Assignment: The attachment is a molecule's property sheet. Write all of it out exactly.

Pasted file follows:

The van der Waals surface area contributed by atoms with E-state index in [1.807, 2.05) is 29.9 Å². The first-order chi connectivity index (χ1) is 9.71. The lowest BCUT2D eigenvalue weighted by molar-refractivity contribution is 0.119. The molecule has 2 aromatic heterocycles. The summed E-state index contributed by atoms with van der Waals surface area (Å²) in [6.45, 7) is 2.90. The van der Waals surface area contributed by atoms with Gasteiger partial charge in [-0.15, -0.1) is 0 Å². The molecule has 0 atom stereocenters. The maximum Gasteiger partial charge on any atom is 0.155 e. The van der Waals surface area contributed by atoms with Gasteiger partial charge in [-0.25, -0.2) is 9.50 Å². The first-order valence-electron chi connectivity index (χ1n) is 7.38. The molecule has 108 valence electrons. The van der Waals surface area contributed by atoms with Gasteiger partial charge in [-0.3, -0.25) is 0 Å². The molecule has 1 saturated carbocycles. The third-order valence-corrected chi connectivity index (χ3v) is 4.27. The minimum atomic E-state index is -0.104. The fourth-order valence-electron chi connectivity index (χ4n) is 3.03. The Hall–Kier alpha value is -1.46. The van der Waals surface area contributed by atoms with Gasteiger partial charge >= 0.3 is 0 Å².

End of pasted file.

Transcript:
The van der Waals surface area contributed by atoms with E-state index in [1.807, 2.05) is 29.9 Å². The first-order chi connectivity index (χ1) is 9.71. The lowest BCUT2D eigenvalue weighted by molar-refractivity contribution is 0.119. The molecule has 2 aromatic heterocycles. The summed E-state index contributed by atoms with van der Waals surface area (Å²) in [6.45, 7) is 2.90. The van der Waals surface area contributed by atoms with Gasteiger partial charge in [-0.15, -0.1) is 0 Å². The molecule has 0 atom stereocenters. The maximum Gasteiger partial charge on any atom is 0.155 e. The van der Waals surface area contributed by atoms with Gasteiger partial charge in [-0.25, -0.2) is 9.50 Å². The first-order valence-electron chi connectivity index (χ1n) is 7.38. The molecule has 108 valence electrons. The van der Waals surface area contributed by atoms with Gasteiger partial charge in [-0.3, -0.25) is 0 Å². The molecule has 1 saturated carbocycles. The third-order valence-corrected chi connectivity index (χ3v) is 4.27. The minimum atomic E-state index is -0.104. The fourth-order valence-electron chi connectivity index (χ4n) is 3.03. The Hall–Kier alpha value is -1.46. The van der Waals surface area contributed by atoms with Gasteiger partial charge >= 0.3 is 0 Å².